– The Photon
    Sep 16, 2017 at 21:55
  • $\begingroup$ if you have to do more work to push something away to a certain distance, doesn't that mean the potential energy of that particle is greater than the potential energy of another particle that takes less work to push away to that same distance? In this case pushing q to a distance of r, compared to pushing a larger q to a distance of r. Wouldn't that mean that the larger q would have a greater potential energy (less negative). $\endgroup$
    – A.AK
    Sep 16, 2017 at 21:59
  • $\begingroup$ No, if you push it the same direction it's moving, that means you're doing work on it. You're adding to its potential energy. And for your equation to hold, we know we're defining the potential energy to be 0 at a distance of infinity. So it must have started at a lower (more negative) p.e. if you did more work on it to get it to zero. $\endgroup$
    – The Photon
    Sep 16, 2017 at 22:01
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The formula that you have quoted $U=k\frac{qQ}{r}$is the potential energy of two charges $Q$ and $q$ where there separation is $r$ and the potential energy is zero when the separation of the charges is infinite.

The sign that you assign to the charges is important and their product of the charges with signs included will produce a potential energy on a number line.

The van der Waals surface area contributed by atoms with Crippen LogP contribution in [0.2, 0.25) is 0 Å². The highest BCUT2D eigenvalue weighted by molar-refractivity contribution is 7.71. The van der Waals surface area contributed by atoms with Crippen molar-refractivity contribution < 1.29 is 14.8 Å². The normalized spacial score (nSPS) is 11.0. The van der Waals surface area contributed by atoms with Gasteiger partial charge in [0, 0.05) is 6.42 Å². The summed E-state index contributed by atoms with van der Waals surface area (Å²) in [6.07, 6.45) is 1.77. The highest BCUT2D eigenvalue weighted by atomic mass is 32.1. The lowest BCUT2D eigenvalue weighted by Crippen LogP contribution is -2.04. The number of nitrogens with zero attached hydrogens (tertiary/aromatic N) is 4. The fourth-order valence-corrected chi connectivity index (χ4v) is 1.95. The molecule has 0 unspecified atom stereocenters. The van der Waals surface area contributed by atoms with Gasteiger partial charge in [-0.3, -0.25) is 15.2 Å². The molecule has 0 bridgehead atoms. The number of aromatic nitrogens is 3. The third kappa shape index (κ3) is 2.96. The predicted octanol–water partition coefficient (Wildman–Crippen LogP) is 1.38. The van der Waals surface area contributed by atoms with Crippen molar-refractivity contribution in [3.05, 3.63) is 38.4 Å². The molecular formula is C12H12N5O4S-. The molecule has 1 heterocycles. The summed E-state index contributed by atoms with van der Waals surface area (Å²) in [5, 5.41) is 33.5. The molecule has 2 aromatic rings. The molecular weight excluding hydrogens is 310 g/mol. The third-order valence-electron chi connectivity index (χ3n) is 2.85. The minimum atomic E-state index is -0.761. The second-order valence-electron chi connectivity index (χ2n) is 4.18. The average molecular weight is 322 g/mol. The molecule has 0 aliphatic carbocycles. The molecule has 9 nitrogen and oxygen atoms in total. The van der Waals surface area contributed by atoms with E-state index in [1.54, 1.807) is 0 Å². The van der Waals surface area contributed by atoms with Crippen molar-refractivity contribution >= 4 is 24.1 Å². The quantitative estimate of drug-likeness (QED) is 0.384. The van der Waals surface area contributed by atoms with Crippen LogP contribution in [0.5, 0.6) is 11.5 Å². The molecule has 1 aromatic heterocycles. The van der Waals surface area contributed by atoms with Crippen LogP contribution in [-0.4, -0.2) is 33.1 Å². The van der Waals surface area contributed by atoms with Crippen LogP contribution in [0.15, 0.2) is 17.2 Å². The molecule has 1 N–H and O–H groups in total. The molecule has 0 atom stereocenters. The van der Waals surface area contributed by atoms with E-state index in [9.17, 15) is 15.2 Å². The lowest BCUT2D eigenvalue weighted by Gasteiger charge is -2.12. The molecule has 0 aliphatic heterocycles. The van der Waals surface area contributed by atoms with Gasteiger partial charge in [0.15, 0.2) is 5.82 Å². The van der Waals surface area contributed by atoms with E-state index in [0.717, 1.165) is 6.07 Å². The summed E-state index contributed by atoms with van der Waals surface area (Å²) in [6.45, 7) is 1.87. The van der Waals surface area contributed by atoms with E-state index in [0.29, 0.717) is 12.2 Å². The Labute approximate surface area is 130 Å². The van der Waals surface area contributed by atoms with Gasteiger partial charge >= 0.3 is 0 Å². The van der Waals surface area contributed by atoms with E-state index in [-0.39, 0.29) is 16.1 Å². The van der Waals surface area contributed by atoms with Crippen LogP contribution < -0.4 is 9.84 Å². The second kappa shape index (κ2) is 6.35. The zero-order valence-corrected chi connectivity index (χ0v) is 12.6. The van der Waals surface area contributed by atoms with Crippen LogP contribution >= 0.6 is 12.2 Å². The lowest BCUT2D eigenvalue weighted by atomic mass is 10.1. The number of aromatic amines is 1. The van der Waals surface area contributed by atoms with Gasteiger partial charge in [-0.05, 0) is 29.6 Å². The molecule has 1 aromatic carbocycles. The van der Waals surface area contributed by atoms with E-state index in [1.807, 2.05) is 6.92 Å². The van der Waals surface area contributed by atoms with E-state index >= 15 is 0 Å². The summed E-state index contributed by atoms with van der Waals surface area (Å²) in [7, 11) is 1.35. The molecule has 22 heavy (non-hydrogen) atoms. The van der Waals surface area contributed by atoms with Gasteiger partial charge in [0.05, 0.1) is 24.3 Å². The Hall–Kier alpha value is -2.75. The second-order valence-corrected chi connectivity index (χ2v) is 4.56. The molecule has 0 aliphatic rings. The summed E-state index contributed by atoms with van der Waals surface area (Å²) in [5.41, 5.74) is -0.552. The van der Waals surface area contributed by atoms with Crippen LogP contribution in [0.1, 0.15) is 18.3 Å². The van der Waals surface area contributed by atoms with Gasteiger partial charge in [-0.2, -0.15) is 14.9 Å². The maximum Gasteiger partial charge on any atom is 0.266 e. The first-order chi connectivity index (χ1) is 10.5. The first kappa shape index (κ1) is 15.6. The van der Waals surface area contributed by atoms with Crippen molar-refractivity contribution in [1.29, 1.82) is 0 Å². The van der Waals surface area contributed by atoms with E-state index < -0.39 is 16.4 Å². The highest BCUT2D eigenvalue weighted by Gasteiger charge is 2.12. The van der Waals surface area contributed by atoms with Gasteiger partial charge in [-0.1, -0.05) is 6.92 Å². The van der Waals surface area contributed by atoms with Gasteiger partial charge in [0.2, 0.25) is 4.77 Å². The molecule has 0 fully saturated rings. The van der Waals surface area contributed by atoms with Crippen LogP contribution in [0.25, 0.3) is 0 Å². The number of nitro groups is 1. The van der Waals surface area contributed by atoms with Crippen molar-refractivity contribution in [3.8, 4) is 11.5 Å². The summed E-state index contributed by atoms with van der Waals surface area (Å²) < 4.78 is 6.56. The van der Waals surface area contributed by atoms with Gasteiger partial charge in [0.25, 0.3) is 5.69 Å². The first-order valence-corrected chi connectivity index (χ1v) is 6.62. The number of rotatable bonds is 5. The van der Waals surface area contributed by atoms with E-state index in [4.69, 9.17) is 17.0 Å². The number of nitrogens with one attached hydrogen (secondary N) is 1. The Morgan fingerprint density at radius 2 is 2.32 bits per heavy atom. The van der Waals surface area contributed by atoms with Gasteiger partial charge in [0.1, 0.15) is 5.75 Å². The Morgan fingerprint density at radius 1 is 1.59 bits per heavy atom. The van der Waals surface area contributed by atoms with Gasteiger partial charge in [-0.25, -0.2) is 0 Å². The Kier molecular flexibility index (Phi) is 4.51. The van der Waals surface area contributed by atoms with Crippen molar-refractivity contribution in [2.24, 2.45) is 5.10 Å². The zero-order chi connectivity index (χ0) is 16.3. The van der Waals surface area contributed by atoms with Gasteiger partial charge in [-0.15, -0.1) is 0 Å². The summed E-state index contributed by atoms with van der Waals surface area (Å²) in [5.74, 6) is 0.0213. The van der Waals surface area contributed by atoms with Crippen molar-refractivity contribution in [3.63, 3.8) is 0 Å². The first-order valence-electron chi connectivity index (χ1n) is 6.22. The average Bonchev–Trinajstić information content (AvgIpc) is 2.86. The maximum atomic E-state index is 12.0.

So if the two charges have the same sign an external force has to do work to bring the two charges from an infinite separation to a separation of $r$.
This means that the system of two charges has more potential energy (it is positive, greater than zero) when their separation is $r$ compared with their separation being infinite.

If the charges have opposite signs an external force needs to do work in separating the charges from $r$ to infinity thus the potential energy of the system is greater when separation of the charges is infinite than when their separation is $r$.
Since the potential energy of the two charges is zero at infinite separation the potential energy at separation $r$ must be negative.

A potential energy of $-100\,\rm J$ is lower than a potential energy of $+100\,\rm J$ and the difference is $200\,\rm J$.

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  • $\begingroup$ Why is electrical potential decreasing (becoming more negative) when either the charge q is becoming more negative or, Q is becoming more positive. The force of attraction between the two particles increases and thus requires more work to move to a certain distance r. So if we increase Q or q in magnitude, why does U become more negative (potential energy decreases. I don't understand it conceptually. $\endgroup$
    – A.AK
    Sep 16, 2017 at 22:10
  • $\begingroup$ @A.AK Suppose you have two charges $+Q$ and $-q$. They have a negative potential energy. If you repeat the process of bringing the charges from infinity to a separation $r$ when either the positive or negative charges are increased the system will have a lower potential energy ie more work has to be done separating the charges to infinity. $\endgroup$
    – Farcher
    Sep 16, 2017 at 22:21